p.251 (Scribe Publications, 2022)

And that’s all without mentioning his family…

The book is also reminiscent of the work of another English writer, namely David Mitchell.  There’s more than a hint of Cloud Atlas about Svensson’s work, including the parallel structure, going in and out, both starting and finishing in London, as well as the predictions of imminent disaster, as seen in the strand following the doomsday ‘cult’ on Easter Island:

“Look at history, we’ve done it again and again.  Look at this island.  Civilisations have come and gone, and man has been just as guilty for their fall as for their ascent.  Human history is cyclical – you can predict our mistakes.  But the difference, Clara, the difference this time is the extent of the catastrophe.  I mean geographically, culturally, economically – the whole world today is woven into a web so intricate that if a few threads break, the whole world breaks.  That’s what I mean by ‘Gesamt-world’.  We’re pulling each other down into the shit.  If one falls, we all fall.  And we’re going to fall.  Soon.” (p.152)

There are no Cloud Atlas shifts in time, but there’s the same need for the reader to be on their toes, looking for links between the different parts.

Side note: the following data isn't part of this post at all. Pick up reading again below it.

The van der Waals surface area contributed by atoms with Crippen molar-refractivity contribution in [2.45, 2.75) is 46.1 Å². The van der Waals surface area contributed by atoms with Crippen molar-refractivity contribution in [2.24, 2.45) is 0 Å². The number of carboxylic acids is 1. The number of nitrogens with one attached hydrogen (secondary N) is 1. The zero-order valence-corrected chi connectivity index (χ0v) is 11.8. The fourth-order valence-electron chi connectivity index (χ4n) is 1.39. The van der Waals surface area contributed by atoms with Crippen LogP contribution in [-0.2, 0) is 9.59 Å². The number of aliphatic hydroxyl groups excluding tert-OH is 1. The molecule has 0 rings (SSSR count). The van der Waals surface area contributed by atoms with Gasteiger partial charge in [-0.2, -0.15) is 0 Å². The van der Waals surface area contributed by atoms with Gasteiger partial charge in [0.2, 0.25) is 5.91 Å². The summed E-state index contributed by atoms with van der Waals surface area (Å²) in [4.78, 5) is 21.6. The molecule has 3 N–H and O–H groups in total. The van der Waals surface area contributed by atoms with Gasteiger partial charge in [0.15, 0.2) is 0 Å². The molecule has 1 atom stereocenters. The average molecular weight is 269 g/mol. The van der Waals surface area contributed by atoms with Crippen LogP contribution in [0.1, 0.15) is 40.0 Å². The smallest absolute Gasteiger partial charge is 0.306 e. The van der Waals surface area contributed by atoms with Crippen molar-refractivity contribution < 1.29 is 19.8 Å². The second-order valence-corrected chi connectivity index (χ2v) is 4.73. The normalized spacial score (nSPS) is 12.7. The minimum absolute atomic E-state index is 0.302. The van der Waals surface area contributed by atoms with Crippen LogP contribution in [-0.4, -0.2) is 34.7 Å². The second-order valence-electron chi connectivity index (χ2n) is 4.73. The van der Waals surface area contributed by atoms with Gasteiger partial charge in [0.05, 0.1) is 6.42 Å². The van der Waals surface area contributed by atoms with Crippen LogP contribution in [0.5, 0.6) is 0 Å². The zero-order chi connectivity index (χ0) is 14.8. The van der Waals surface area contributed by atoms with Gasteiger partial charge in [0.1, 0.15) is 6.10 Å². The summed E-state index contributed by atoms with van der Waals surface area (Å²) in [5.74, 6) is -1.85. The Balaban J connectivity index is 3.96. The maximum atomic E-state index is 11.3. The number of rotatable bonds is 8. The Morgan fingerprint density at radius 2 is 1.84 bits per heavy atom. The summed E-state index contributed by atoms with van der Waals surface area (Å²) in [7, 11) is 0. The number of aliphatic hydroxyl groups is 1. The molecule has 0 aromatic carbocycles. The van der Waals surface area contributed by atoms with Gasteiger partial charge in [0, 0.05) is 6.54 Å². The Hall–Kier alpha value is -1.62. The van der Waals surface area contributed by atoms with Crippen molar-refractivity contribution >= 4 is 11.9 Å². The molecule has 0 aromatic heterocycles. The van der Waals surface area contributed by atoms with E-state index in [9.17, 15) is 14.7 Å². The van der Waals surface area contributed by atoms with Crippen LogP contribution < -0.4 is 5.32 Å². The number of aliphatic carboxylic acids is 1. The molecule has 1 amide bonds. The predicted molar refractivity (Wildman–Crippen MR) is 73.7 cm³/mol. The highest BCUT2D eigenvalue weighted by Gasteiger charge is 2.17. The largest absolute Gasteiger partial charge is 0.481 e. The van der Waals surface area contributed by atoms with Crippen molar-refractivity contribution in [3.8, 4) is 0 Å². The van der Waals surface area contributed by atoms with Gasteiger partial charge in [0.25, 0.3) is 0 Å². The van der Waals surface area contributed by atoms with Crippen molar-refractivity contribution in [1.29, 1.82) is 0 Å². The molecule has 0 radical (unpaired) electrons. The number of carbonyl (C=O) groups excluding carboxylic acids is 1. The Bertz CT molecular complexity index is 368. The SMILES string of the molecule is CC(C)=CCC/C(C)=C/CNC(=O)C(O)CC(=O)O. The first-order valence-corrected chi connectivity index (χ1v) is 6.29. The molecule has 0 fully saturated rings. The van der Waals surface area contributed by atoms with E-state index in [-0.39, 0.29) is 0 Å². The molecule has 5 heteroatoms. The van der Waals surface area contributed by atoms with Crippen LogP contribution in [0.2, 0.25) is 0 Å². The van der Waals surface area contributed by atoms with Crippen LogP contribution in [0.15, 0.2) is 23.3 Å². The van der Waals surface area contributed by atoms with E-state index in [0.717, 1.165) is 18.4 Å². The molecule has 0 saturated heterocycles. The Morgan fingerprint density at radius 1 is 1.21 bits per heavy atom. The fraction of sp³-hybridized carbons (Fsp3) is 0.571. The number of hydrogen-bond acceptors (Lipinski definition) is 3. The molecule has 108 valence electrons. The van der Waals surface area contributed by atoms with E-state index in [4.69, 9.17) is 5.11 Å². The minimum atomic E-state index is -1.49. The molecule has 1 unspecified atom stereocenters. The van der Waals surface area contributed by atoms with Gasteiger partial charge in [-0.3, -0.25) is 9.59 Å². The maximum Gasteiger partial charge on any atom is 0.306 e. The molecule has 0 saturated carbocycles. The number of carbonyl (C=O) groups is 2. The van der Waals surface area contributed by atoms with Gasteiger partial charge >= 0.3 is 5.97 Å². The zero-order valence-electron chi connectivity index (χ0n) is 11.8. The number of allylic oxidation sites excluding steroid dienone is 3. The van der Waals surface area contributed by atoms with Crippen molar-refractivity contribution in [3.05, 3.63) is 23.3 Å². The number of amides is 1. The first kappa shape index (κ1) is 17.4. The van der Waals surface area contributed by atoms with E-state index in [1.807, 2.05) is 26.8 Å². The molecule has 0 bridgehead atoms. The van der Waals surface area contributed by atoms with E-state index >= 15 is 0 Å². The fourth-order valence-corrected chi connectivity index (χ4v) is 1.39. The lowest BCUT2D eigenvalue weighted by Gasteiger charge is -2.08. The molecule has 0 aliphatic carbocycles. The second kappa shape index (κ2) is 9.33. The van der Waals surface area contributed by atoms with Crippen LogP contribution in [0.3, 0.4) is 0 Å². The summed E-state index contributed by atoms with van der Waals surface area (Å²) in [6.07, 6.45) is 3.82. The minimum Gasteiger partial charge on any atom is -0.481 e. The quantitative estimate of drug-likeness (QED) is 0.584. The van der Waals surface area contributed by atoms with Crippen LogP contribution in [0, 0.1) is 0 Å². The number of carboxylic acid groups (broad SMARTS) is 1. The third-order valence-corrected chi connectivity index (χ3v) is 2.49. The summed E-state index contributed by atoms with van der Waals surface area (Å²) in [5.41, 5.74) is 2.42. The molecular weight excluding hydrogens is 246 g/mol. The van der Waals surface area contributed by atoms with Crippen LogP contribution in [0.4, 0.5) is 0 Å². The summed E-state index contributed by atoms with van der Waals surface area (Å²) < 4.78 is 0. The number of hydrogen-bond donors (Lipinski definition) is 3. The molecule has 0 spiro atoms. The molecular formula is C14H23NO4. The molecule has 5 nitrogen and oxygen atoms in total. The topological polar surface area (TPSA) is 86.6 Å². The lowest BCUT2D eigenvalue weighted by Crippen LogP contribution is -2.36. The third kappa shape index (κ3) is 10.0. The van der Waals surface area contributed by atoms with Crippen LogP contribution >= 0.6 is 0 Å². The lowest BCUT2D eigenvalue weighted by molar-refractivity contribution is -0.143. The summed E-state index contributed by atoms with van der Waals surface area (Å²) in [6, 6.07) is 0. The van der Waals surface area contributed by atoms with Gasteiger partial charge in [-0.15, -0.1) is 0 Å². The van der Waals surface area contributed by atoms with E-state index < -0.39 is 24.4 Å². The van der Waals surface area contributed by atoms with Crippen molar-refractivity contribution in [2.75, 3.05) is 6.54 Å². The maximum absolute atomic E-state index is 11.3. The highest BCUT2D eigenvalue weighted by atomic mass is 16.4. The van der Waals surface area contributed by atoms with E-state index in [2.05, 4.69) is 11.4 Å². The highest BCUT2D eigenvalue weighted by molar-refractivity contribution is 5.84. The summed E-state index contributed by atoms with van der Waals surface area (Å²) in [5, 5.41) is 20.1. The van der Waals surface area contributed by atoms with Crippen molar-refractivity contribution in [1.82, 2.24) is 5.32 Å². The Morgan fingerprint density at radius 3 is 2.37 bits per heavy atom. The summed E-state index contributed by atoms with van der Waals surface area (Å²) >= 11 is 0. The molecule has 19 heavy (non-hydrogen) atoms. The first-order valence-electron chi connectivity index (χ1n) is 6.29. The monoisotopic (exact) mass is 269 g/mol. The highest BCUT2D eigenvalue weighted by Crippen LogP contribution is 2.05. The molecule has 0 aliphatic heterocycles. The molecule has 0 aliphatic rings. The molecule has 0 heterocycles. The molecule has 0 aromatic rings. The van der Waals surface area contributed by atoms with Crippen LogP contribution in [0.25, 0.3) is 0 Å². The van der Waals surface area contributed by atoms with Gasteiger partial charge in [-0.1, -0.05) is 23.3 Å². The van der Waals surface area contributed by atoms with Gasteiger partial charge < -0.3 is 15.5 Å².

I’m not sure it quite lives up to Mitchell’s modern classic, though.  At times, the story can be a little confused with a mish-mash of styles, and I’m not always sure whether the writer is going for humour or insights.  However, the book is always absorbing, building to a climax that is always going to be hard to pull off.  Do we get there?  Just about, well, close enough, anyway…

In any case, A System So Blinding It Is Magnificent is well worth the time spent reading it.  Smalley (whose name is on the cover!) does an excellent job here, making this an intriguing book you’ll probably want to race through to find out what it’s all about.  If you’re hoping for any great insights into the workings of the universe, I’m not sure you’ll find what you’re looking for, but spending some time with the triplets as they attempt to reconnect and sort their lives out is well worth the investment 🙂